Part of the blame has to go to the offensive line. Outside of RT Tom Njunge, who replaced four-game starter Adam Tello and was one of four Devils to make their first start for ASU last weekend, the core group has played together all season. Senior Paul Fanaika holds down the right guard spot, while juniors Thomas Altieri at center and Shawn Lauvao at left guard maintain the other mid-line positions. Sophomore left tackle Jon Hargis is expected to be a star by the time it's all said and done, but right now, he's playing like just a guy. Not only has the line failed to open any rushing lanes, but it's also allowed 12 sacks – a better result than a year ago, but still twice as many sacks as the Devil defense has recorded.
Arizona State Defense
The Sun Devil defense is about as expected – a middle of the road team in the Pac-10 that can make a big play or two, but is more passive than the pressure defenses USC has seen the past couple weeks. The Sun Devils don't do anything particularly poorly – but they don't really do anything all that well either. ASU ranks fifth in the conference in pass efficiency and total defense and sixth in rushing and passing yards-per-game defense. They give up nearly 21 points per game. They have just six sacks, four interceptions and no fumble recoveries in five games.
However, it's not as though defensive coordinator Craig Bray doesn't have some talented playmakers. Up front, it all starts with junior defensive end Dexter Davis, a watch-lister for a number of national defensive awards. He has 13 tackles (six for loss) and has notched four of the Devils six total sacks. At the other end, senior Luis Vasquez hasn't been much of a pass rush threat, but he does have 17 stops. In the middle senior David Smith is now joined by true freshman Lawrence Guy (one of 10 true freshmen to play for the Devils in 2008), who played himself into the lineup ahead of sophomore Saia Falahola, who started the first four games. Guy has 22 tackles, good for fifth on the team, including 3.5 for a loss. Outside of Davis and the young Guy, it's been a pretty non-descript group.
Juniors Travis Goethel and Mike Nixon have been team leaders from their linebacker spots. Nixon, who has also started at MLB once, is the entrenched starter now on the weak side, and leads the team with 40 stops. He also had his first career interception last Saturday. Goethel handles the strong side and has 36 tackles. In the middle, a family situation has forced starter Gerald Munns out for the rest of the season. In his place, the serviceable Morris Wooten got his first start of 2008 a week ago. In reserve, Ryan McFoy should see some time on the weakside, while true freshman Shelly Lyons, who has 13 tackles, is likely to play a bit in the middle.
Sophomore cornerback Omar Bolden headlines the Sun Devil secondary. Bolden has developed quickly into a star for ASU, and is tied for third on the team with 23 tackles with senior free safety Troy Nolan. Nolan is another Devil who started the year on a number of defensive award watch lists, after notching six interceptions in 2007. He has one so far in 2008. Freshman Clint Floyd made his first start at strong safety last week, replacing senior Rodney Cox. Expect both to play Saturday. A pair of juniors, Pierre Singfield and Terell Carr split time at the other corner spot.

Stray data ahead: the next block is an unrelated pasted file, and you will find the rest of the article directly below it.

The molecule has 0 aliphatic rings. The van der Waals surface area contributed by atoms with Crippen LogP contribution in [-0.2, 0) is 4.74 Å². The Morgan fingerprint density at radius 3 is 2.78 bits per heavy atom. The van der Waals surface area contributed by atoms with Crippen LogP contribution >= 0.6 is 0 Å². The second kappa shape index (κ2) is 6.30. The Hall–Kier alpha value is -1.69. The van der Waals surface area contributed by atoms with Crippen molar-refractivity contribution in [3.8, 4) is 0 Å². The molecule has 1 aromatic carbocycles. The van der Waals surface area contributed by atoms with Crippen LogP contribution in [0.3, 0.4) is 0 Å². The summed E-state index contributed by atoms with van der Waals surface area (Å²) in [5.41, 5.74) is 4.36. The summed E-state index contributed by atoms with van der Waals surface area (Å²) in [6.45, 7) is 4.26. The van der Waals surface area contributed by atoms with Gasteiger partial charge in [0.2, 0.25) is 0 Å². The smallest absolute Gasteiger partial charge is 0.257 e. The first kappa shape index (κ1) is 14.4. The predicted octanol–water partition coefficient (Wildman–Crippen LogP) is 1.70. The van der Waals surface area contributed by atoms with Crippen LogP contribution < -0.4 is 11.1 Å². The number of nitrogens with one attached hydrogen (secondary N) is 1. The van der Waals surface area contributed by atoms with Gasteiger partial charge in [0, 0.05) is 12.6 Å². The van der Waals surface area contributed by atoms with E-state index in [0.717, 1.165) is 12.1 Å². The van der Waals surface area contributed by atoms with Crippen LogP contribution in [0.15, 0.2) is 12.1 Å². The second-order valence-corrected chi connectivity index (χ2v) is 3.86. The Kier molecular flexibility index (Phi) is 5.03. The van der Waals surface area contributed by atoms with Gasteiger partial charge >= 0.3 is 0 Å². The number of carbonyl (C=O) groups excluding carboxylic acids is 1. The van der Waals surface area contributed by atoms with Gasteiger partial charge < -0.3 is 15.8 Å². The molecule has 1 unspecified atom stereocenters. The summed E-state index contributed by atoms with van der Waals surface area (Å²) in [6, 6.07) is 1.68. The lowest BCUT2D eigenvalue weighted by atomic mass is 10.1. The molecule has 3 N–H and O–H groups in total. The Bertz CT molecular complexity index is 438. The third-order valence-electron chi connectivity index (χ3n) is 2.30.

Arizona State Special Teams
The nation's top placekicker in 2007 (winner of the Lou Groza Award), sophomore Thomas Weber has gotten off to a solid start in 2008. He's hit eight-of-10 FG attempts, with a long of 49 yards, and has helped ASU rank in the top four in conference in kickoff coverage. He also serves as the punter, and is averaging 42.6 yards per boot, ranking third in the conference. Junior receiver Williams is ASU's top kick returner, averaging just less than 24 yards per try, with freshman safety Floyd next up. Williams also handles punt returns, averaging 14 yards.
USC Offensive Gameplan
First of all, credit where credit is due: offensive coordinator Steve Sarkisian had a very solid bounce-back game from the Oregon State debacle. The Trojan offense did a wonderful job exploiting match-ups and weaknesses in the Oregon defense. Unlike a week before, the Trojans also seemed to mix the right personnel groups with the right play calls, making execution that much easier for Sanchez & Co. The game called by Sarkisian – and the performance by all of the players – should restore Trojan fans' confidence in the USC attack.
While this reporter would still prefer seeing more of Stafon Johnson carrying the football, it's hard to complain about a 44-point performance. USC's receiver group has really stepped up in 2008, as well. New addition Damian Williams has a lot to do with that, but senior Patrick Turner deserves a special shout-out. After years of inconsistency, Turner has played masterfully during the first four games of 2008, becoming a leader through his solid play. He's caught the ball consistently, run better after the catch more often and maintained his status as a solid downfield blocker.